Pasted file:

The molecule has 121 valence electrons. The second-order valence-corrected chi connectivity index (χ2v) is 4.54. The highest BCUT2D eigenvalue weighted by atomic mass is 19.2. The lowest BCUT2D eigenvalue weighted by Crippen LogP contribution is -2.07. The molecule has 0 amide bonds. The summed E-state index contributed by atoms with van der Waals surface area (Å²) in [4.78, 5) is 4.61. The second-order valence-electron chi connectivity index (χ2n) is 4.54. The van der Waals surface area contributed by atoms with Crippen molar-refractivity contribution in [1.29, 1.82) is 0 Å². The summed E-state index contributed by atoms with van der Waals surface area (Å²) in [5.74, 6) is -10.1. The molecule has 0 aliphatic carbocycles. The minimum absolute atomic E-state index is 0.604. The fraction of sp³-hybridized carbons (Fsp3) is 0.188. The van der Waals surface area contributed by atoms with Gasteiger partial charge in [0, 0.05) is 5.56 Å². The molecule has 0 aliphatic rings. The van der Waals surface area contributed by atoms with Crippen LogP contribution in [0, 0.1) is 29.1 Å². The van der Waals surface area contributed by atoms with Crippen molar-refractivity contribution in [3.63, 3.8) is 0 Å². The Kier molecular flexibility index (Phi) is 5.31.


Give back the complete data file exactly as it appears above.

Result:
The molecule has 121 valence electrons. The second-order valence-corrected chi connectivity index (χ2v) is 4.54. The highest BCUT2D eigenvalue weighted by atomic mass is 19.2. The lowest BCUT2D eigenvalue weighted by Crippen LogP contribution is -2.07. The molecule has 0 amide bonds. The summed E-state index contributed by atoms with van der Waals surface area (Å²) in [4.78, 5) is 4.61. The second-order valence-electron chi connectivity index (χ2n) is 4.54. The van der Waals surface area contributed by atoms with Crippen molar-refractivity contribution in [1.29, 1.82) is 0 Å². The summed E-state index contributed by atoms with van der Waals surface area (Å²) in [5.74, 6) is -10.1. The molecule has 0 aliphatic carbocycles. The minimum absolute atomic E-state index is 0.604. The fraction of sp³-hybridized carbons (Fsp3) is 0.188. The van der Waals surface area contributed by atoms with Gasteiger partial charge in [0, 0.05) is 5.56 Å². The molecule has 0 aliphatic rings. The van der Waals surface area contributed by atoms with Crippen LogP contribution in [0, 0.1) is 29.1 Å². The van der Waals surface area contributed by atoms with Crippen molar-refractivity contribution in [3.63, 3.8) is 0 Å². The Kier molecular flexibility index (Phi) is 5.31.